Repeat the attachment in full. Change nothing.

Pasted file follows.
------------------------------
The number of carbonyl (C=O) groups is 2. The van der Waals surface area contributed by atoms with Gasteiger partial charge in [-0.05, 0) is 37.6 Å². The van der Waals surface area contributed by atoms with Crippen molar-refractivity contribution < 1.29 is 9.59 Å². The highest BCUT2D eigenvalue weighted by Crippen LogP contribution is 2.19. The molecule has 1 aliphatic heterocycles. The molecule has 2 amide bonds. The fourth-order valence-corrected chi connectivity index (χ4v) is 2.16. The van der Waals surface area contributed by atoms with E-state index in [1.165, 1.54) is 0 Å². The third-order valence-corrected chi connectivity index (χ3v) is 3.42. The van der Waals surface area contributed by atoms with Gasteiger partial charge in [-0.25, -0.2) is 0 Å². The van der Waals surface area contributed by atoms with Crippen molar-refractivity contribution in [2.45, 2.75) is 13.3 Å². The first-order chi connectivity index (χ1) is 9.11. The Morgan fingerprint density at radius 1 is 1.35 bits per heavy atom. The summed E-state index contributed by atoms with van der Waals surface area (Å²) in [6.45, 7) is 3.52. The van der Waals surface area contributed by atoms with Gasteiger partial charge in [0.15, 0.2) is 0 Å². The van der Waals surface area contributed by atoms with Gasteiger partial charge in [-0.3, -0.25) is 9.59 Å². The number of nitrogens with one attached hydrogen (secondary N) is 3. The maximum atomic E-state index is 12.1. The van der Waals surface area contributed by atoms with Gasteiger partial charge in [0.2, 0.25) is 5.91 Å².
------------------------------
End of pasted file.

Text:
The number of carbonyl (C=O) groups is 2. The van der Waals surface area contributed by atoms with Gasteiger partial charge in [-0.05, 0) is 37.6 Å². The van der Waals surface area contributed by atoms with Crippen molar-refractivity contribution < 1.29 is 9.59 Å². The highest BCUT2D eigenvalue weighted by Crippen LogP contribution is 2.19. The molecule has 1 aliphatic heterocycles. The molecule has 2 amide bonds. The fourth-order valence-corrected chi connectivity index (χ4v) is 2.16. The van der Waals surface area contributed by atoms with E-state index in [1.165, 1.54) is 0 Å². The third-order valence-corrected chi connectivity index (χ3v) is 3.42. The van der Waals surface area contributed by atoms with Gasteiger partial charge in [-0.25, -0.2) is 0 Å². The van der Waals surface area contributed by atoms with Crippen molar-refractivity contribution in [2.45, 2.75) is 13.3 Å². The first-order chi connectivity index (χ1) is 9.11. The Morgan fingerprint density at radius 1 is 1.35 bits per heavy atom. The summed E-state index contributed by atoms with van der Waals surface area (Å²) in [6.45, 7) is 3.52. The van der Waals surface area contributed by atoms with Gasteiger partial charge in [0.15, 0.2) is 0 Å². The van der Waals surface area contributed by atoms with Gasteiger partial charge in [-0.3, -0.25) is 9.59 Å². The number of nitrogens with one attached hydrogen (secondary N) is 3. The maximum atomic E-state index is 12.1. The van der Waals surface area contributed by atoms with Gasteiger partial charge in [0.2, 0.25) is 5.91 Å².